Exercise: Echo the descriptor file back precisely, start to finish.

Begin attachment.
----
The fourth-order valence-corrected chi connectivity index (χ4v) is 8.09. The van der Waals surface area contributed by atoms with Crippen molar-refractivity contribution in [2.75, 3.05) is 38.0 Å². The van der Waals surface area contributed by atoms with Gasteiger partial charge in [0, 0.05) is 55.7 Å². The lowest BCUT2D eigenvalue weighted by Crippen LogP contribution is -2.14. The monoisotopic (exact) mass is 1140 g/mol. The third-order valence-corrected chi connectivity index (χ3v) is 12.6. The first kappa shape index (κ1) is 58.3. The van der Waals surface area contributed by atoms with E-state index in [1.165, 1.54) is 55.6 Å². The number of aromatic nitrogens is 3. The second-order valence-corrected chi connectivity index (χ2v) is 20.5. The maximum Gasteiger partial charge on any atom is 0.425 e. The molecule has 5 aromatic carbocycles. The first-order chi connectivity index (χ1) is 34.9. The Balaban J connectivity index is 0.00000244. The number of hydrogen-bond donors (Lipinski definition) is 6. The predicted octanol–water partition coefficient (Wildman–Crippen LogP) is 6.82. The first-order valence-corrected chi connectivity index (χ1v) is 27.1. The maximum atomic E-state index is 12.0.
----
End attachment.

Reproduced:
The fourth-order valence-corrected chi connectivity index (χ4v) is 8.09. The van der Waals surface area contributed by atoms with Crippen molar-refractivity contribution in [2.75, 3.05) is 38.0 Å². The van der Waals surface area contributed by atoms with Gasteiger partial charge in [0, 0.05) is 55.7 Å². The lowest BCUT2D eigenvalue weighted by Crippen LogP contribution is -2.14. The monoisotopic (exact) mass is 1140 g/mol. The third-order valence-corrected chi connectivity index (χ3v) is 12.6. The first kappa shape index (κ1) is 58.3. The van der Waals surface area contributed by atoms with E-state index in [1.165, 1.54) is 55.6 Å². The number of aromatic nitrogens is 3. The second-order valence-corrected chi connectivity index (χ2v) is 20.5. The maximum Gasteiger partial charge on any atom is 0.425 e. The molecule has 5 aromatic carbocycles. The first-order chi connectivity index (χ1) is 34.9. The Balaban J connectivity index is 0.00000244. The number of hydrogen-bond donors (Lipinski definition) is 6. The predicted octanol–water partition coefficient (Wildman–Crippen LogP) is 6.82. The first-order valence-corrected chi connectivity index (χ1v) is 27.1. The maximum atomic E-state index is 12.0.